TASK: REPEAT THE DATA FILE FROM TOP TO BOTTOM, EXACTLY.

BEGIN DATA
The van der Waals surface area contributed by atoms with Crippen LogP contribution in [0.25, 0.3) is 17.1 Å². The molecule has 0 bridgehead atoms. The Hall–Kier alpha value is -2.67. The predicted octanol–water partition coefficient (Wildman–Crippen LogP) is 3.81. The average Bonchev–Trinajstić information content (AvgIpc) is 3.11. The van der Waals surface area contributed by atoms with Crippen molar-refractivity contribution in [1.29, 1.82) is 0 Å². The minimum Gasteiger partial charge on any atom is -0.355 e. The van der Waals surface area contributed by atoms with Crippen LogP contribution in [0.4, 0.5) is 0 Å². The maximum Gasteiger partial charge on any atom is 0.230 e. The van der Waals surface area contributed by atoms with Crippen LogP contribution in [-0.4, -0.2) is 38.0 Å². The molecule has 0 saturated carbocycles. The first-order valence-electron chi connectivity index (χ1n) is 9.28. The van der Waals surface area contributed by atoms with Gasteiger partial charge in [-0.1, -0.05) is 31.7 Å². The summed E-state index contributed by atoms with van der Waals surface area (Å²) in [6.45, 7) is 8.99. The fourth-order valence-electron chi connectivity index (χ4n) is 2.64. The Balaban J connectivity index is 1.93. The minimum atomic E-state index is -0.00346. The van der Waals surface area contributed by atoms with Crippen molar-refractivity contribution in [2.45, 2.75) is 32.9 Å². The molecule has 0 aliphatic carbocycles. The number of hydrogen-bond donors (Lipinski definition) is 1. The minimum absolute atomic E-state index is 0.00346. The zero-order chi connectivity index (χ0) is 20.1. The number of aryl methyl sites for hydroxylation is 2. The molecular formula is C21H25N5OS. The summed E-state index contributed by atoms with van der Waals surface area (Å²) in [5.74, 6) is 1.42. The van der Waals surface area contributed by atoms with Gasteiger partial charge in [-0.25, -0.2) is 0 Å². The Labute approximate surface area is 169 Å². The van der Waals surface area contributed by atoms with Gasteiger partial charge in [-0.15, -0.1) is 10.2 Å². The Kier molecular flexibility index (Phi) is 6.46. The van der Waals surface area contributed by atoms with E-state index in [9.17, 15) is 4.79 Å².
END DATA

The van der Waals surface area contributed by atoms with Crippen LogP contribution in [0.25, 0.3) is 17.1 Å². The molecule has 0 bridgehead atoms. The Hall–Kier alpha value is -2.67. The predicted octanol–water partition coefficient (Wildman–Crippen LogP) is 3.81. The average Bonchev–Trinajstić information content (AvgIpc) is 3.11. The van der Waals surface area contributed by atoms with Crippen molar-refractivity contribution in [1.29, 1.82) is 0 Å². The minimum Gasteiger partial charge on any atom is -0.355 e. The van der Waals surface area contributed by atoms with Crippen LogP contribution in [0.4, 0.5) is 0 Å². The maximum Gasteiger partial charge on any atom is 0.230 e. The van der Waals surface area contributed by atoms with Crippen LogP contribution in [-0.4, -0.2) is 38.0 Å². The molecule has 0 saturated carbocycles. The first-order valence-electron chi connectivity index (χ1n) is 9.28. The van der Waals surface area contributed by atoms with Gasteiger partial charge in [-0.1, -0.05) is 31.7 Å². The summed E-state index contributed by atoms with van der Waals surface area (Å²) in [6.45, 7) is 8.99. The fourth-order valence-electron chi connectivity index (χ4n) is 2.64. The Balaban J connectivity index is 1.93. The minimum atomic E-state index is -0.00346. The van der Waals surface area contributed by atoms with Crippen molar-refractivity contribution in [2.45, 2.75) is 32.9 Å². The molecule has 0 aliphatic carbocycles. The number of hydrogen-bond donors (Lipinski definition) is 1. The minimum absolute atomic E-state index is 0.00346. The zero-order chi connectivity index (χ0) is 20.1. The number of aryl methyl sites for hydroxylation is 2. The molecular formula is C21H25N5OS. The summed E-state index contributed by atoms with van der Waals surface area (Å²) in [5.74, 6) is 1.42. The van der Waals surface area contributed by atoms with Gasteiger partial charge in [-0.25, -0.2) is 0 Å². The Labute approximate surface area is 169 Å². The van der Waals surface area contributed by atoms with Gasteiger partial charge in [-0.15, -0.1) is 10.2 Å². The Kier molecular flexibility index (Phi) is 6.46. The van der Waals surface area contributed by atoms with E-state index in [9.17, 15) is 4.79 Å².